Mitochondrial membrane potential (Δψm) was evaluated using JC-10 Mitochondrial Membrane Potential Assay Kit (Abcam, Cambridge, UK). Membrane potential is highly interlinked to many mitochondrial processes. U87 and HS-5 cells were plated in 96-well plates (5 × 104 cells per well) and incubated for 24 h. Then, the medium was removed, and GPs were introduced to the cells at increasing concentrations (20, 50, 100, and 200 μg/mL). After 4 h, the medium with graphene was removed and 50 μL of diluted JC-10 was added to each well and incubated for an additional 45 min at 37°C in the dark. Δψm was measured as a ratio of orange and green fluorescence. Fluorescence intensity was monitored at Ex/Em = 490/525 and 540/590 nm on an ELISA reader (Infinite M200, Tecan, Durham, NC, USA) and on fluorescence microscope (Olympus CKX41, Warsaw, Poland).

4.7. Culture of GMB on A Chorioallantoic Membrane

Fertilized Ross 308 chicken eggs (Gallus domesticus) from a local hatchery were placed in a humidified 37  °C incubator without CO2 to induce embryogenesis. After seven days of egg incubation, a silicone ring containing 3 × 106 U87 glioma cells suspended in 20 μL of culture medium was placed on the chorioallantoic membrane (CAM). The eggs were incubated for 10 days then the tumors were resected for further analysis. Eggs were divided into two groups of 45: the control group and GP group (injected with 200 µL of 500 µg/mL solution of GPs). After 3 days, the tumors were resected for further analysis.

4.8. Measurement of Tumor Volume

Digital photos of tumors were taken using a stereo microscope (SZX10, CellD software version 3.1; Olympus Corporation, Tokyo, Japan). The measurements were taken with cellSens Dimension Desktop version 1.3 (Olympus). The tumor volumes were calculated with the following equation [47]:
V=4/3 πr3 where r =1/2 √(diameter 1 × diameter 2), π = 3.1415

4.9. Histological Analysis

After resection, tumors were fixed in 10% buffered formaldehyde for 24 h (10% in buffer phosphate). Samples were dehydrated, embedded in paraffin overnight, and cut into sections 5–6 microns thick. Sections were mounted on poly-l-lysine-coated slides (Equimed, Krakow, Poland). The resulting sections were deparaffinized by immersion in two changes of xylene for 10 min each. Sections were then rehydrated in descending series of ethanol ending in water for 5 min. Hematoxilin (Sigma-Aldrich, St. Louis, MO, USA) solution was then applied for 5 min, followed by a final 3 min rinse in water. Eosin solution was applied for 1 min and then dehydration was carried out with 70%, 96%, and 100% alcohol. Finally, the samples were submerged in xylol and mounted. Cells and tissues were measured using a Leica DM750 microscope coupled with a digital camera Leica ICC50 and LAS EZ microscope imaging software (Version 3.0, Leica Microsystems, Wetzlar, Germany). Mitotic index was assessed as the number of mitotic figures in 10 visual fields (40 µm2).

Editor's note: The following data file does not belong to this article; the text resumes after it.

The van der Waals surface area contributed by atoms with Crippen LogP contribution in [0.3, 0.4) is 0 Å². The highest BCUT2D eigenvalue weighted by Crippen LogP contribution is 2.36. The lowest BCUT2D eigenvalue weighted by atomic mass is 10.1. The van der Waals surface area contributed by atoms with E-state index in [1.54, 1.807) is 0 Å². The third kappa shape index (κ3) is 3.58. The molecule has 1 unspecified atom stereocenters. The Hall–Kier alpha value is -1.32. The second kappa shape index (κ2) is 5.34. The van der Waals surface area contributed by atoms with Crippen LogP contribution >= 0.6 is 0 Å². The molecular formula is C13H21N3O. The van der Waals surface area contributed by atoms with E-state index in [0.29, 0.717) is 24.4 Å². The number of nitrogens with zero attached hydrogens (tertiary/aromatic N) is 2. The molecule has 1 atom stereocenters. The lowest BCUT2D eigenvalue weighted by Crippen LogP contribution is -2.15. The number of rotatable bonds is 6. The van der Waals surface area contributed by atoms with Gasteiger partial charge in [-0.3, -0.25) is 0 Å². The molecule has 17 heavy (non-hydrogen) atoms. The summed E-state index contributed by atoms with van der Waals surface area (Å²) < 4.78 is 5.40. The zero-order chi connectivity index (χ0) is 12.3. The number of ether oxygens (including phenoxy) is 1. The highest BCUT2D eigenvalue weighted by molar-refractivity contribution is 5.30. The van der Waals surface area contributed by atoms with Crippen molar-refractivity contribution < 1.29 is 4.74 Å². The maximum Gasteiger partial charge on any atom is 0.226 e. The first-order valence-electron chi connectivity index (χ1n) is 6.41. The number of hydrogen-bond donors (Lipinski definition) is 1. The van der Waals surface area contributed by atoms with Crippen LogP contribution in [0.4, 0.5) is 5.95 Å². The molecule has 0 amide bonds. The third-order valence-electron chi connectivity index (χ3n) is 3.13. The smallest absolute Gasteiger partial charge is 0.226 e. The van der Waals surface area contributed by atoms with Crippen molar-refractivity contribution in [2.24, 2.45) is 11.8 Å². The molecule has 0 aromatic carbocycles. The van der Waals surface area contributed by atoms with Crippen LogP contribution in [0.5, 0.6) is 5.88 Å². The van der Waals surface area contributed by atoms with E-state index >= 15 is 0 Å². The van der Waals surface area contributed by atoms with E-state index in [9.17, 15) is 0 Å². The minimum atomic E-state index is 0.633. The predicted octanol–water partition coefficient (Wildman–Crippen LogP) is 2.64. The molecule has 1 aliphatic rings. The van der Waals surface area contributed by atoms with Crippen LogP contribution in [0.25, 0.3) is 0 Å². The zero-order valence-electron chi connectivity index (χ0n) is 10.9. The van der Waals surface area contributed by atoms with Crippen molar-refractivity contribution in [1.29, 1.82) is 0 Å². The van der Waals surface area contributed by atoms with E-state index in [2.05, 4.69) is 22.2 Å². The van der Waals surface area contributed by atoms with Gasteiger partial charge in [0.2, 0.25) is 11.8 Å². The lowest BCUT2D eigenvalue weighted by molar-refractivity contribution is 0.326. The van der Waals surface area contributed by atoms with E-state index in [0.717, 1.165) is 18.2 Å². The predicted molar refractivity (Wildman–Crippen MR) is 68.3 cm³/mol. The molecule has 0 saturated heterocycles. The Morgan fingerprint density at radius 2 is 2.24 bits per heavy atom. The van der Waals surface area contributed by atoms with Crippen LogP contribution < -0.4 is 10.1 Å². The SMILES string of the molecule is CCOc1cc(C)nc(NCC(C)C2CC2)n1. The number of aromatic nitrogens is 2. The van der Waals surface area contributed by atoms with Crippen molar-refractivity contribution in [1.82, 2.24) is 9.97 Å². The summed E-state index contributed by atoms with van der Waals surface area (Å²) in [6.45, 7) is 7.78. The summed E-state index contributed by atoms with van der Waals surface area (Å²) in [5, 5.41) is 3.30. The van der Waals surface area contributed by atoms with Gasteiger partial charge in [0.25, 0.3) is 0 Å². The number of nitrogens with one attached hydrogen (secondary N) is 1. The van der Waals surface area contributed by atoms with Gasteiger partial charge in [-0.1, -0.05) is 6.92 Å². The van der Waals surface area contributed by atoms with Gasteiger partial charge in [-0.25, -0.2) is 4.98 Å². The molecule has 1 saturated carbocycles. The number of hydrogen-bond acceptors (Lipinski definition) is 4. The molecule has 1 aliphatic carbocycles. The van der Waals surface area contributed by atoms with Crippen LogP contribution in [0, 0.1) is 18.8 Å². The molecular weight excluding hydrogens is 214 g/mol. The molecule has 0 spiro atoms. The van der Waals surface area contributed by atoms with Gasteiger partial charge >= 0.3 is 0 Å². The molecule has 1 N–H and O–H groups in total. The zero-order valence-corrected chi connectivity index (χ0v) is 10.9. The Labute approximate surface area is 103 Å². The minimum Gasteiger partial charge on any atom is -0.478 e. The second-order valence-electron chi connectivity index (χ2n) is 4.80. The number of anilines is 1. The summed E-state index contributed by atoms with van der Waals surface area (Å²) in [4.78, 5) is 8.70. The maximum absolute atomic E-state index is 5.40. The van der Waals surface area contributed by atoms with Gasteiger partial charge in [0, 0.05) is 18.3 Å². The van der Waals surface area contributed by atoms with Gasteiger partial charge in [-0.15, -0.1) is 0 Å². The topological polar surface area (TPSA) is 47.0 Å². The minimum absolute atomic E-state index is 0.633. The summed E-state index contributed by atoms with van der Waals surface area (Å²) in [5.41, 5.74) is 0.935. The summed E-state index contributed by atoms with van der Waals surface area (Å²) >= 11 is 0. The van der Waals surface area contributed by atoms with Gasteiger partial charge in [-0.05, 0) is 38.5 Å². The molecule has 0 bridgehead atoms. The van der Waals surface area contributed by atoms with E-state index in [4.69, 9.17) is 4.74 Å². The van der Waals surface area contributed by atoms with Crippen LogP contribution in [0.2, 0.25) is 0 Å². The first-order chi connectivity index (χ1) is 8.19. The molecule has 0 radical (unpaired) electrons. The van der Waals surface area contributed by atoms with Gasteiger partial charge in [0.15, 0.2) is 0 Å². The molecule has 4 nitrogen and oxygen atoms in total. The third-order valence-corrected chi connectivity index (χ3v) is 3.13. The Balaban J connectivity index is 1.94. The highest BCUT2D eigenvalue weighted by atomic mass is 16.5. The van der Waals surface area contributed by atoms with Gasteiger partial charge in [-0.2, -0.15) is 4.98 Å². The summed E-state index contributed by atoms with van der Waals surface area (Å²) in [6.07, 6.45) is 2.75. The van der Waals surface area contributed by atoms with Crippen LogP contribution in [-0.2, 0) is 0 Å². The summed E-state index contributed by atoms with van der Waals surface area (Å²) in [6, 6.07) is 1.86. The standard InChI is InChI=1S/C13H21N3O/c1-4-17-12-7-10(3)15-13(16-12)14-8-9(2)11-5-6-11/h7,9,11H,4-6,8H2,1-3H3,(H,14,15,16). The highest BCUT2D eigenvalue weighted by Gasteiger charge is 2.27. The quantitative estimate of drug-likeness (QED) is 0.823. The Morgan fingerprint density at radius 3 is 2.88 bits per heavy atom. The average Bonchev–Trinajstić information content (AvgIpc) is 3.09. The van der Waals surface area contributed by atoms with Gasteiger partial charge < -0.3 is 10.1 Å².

4.10. TEM Analysis of Tumors

Tumor tissues were cut immediately after resection into pieces of about 1.5 mm3 and fixed in a 2.5% glutaraldehyde solution (Sigma-Aldrich) in 0.1 M PBS (pH 7) overnight. The samples were washed in the PBS and transferred to a 1% osmium tetroxide solution (Sigma-Aldrich) in 0.1 M PBS (pH 7) for 1 h, then washed in distilled water, dehydrated in ethanol gradients, and impregnated with epoxy embedding resin (Fluka Epoxy Embedding Medium Kit; Sigma-Aldrich). After 24 h, the samples were embedded in the same resin and baked for 24 h at 36 °C, then transferred to a 60 °C incubator and baked for a further 24 h. The blocks were cut into ultrathin sections (50 nm) using an ultramicrotome (Ultratome III; LKB Products, Vienna, Austria) and transferred onto TEM grids (Formvar on 3 mm 200 Mesh Cu Grids, Agar Scientific, Stansted, UK). Sections were contrasted using uranyl acetate dihydrate (Sigma-Aldrich) and lead (II) citrate tribasic trihydrate (Sigma-Aldrich), and examined by TEM.

4.11. Protein Levels

TissueLyser LT (Qiagen, Hilden, Germany) was used to prepare protein extracts. Protein concentrations of tissues lysates were determined using the BCA Protein Assay (Thermo Scientific). The levels of multiple proteins engaged in the inflammatory state, hypersensitivity, and mitochondrial metabolism were evaluated using Western blot analysis, ELISA and membrane arrays. Caspase-3, Caspase-9, and NFĸB levels were examined by Western blot analysis. An equal volume (50 mg) of samples was denatured by the addition of sample buffer (Bio-Rad Laboratories, Munich, Germany) and boiled for 5 min. Proteins from U87 glioma tissues were subjected to SDS/PAGE and then transferred to polyvinylidene difluoride membranes (Life Technologies, Gaithersburg, MD, USA) and probed with primary antibodies anti-Caspase 3 (cat. no. NB100-56708, Novus Biologicals, Centennial, CO, USA), anti-Caspase 9 (cat. no. NB100-56118), with GAPDH (cat. no. NB300-327, Novus Biologicals) as the loading control. After incubation with secondary fluorescent antibodies, the proteins were detected by the GelDoc scanner (Bio-Rad Laboratories, Germany), using the fluorescent method. Protein bands were evaluated using the Quantity One 1-D analysis software (Version 4.6, Bio-Rad Laboratories, Munich, Germany).